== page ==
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Oaklawn Bridge
South Pasadena, California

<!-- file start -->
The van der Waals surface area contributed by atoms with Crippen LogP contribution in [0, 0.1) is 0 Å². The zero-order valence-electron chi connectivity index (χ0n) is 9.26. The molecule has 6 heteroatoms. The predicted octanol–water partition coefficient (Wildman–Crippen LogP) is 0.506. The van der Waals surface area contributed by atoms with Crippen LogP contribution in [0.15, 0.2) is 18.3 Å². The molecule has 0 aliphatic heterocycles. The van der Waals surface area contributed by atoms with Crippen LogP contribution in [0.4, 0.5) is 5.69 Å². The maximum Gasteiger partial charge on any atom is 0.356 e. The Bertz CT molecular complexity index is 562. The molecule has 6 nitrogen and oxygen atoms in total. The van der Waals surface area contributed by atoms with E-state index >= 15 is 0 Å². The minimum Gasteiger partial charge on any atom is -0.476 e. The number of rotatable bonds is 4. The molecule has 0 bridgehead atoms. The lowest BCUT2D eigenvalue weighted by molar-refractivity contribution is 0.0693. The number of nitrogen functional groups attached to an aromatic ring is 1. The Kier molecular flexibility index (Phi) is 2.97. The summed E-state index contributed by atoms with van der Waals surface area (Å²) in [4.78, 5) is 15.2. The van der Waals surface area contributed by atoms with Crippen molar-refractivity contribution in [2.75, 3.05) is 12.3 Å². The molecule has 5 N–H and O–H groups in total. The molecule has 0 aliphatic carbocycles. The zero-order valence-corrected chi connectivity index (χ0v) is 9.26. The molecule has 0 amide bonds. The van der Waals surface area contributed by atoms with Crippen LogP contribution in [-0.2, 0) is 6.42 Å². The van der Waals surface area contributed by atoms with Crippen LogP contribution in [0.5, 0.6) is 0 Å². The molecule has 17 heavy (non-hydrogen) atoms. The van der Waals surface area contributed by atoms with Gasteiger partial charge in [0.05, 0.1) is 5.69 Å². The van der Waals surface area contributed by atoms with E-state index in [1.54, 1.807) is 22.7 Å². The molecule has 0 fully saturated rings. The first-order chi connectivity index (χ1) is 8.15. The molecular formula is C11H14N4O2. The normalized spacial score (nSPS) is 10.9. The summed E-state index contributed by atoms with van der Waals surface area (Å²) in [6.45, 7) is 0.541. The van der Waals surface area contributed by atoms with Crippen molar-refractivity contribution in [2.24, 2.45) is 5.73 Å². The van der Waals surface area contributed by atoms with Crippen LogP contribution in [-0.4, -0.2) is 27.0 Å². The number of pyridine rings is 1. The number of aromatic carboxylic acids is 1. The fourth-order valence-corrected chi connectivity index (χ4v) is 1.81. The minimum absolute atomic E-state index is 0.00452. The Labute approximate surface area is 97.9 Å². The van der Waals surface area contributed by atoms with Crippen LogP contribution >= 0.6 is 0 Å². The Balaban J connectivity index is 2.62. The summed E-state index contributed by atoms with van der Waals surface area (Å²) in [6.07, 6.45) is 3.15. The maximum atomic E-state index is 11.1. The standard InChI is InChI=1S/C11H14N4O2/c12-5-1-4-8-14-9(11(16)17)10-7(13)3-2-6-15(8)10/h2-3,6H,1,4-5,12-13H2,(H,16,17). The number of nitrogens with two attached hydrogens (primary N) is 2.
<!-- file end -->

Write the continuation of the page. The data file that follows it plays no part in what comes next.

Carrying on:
To link the South Pasadena Oaklawn housing development and a main thoroughfare, Fair Oaks Avenue, Charles and Henry Greene designed their only bridge in 1906. This graceful reinforced concrete structure spanned the Atchison, Topeka and Santa Fe rail line, a cycleway, and a private roadway. The bridge consisted of five gently arcing shallow-radius spans totaling 340 feet. Problems were apparent from the start. First the developer had not obtained the necessary official city permits that delayed construction and then soon after completion, a fissure appeared in the arches. A stress test verified the bridge’s safety but worried railroad executives insisted on structural changes to reinforce the bridge. An extra pillar was inserted into the design. This bisected the graceful arc of the main span and ruined the purity of the design. At the foot of the bridge, the Greenes designed a charming waiting station for Oaklawn commuters who needed to catch the streetcar line along Fair Oaks. The Waiting Station is made of large boulders in the craftsman mode topped by a terra cotta roof to offer protection from the elements.